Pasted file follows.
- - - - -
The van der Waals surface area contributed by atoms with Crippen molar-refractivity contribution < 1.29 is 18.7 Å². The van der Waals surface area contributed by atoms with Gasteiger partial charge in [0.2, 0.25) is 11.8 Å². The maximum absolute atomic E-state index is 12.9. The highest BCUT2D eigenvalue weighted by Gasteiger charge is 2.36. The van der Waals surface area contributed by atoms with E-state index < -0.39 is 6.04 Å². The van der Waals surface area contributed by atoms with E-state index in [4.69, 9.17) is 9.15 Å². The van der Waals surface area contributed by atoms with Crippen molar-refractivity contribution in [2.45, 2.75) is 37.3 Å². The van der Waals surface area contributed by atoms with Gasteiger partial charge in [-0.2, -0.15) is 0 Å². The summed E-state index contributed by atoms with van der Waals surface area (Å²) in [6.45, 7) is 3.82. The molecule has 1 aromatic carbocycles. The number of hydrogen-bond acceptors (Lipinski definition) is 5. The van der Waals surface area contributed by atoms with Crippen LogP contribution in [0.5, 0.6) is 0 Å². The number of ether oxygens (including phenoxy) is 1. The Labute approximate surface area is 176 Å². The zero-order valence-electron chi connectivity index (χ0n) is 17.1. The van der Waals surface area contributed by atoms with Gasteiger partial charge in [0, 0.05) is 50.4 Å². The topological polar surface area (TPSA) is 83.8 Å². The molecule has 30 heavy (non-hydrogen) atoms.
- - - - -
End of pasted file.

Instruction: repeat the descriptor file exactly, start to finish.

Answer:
The van der Waals surface area contributed by atoms with Crippen molar-refractivity contribution < 1.29 is 18.7 Å². The van der Waals surface area contributed by atoms with Gasteiger partial charge in [0.2, 0.25) is 11.8 Å². The maximum absolute atomic E-state index is 12.9. The highest BCUT2D eigenvalue weighted by Gasteiger charge is 2.36. The van der Waals surface area contributed by atoms with E-state index < -0.39 is 6.04 Å². The van der Waals surface area contributed by atoms with E-state index in [4.69, 9.17) is 9.15 Å². The van der Waals surface area contributed by atoms with Crippen molar-refractivity contribution in [2.45, 2.75) is 37.3 Å². The van der Waals surface area contributed by atoms with Gasteiger partial charge in [-0.2, -0.15) is 0 Å². The summed E-state index contributed by atoms with van der Waals surface area (Å²) in [6.45, 7) is 3.82. The molecule has 1 aromatic carbocycles. The number of hydrogen-bond acceptors (Lipinski definition) is 5. The van der Waals surface area contributed by atoms with Crippen LogP contribution in [0.5, 0.6) is 0 Å². The number of ether oxygens (including phenoxy) is 1. The Labute approximate surface area is 176 Å². The zero-order valence-electron chi connectivity index (χ0n) is 17.1. The van der Waals surface area contributed by atoms with Gasteiger partial charge in [0, 0.05) is 50.4 Å². The topological polar surface area (TPSA) is 83.8 Å². The molecule has 30 heavy (non-hydrogen) atoms.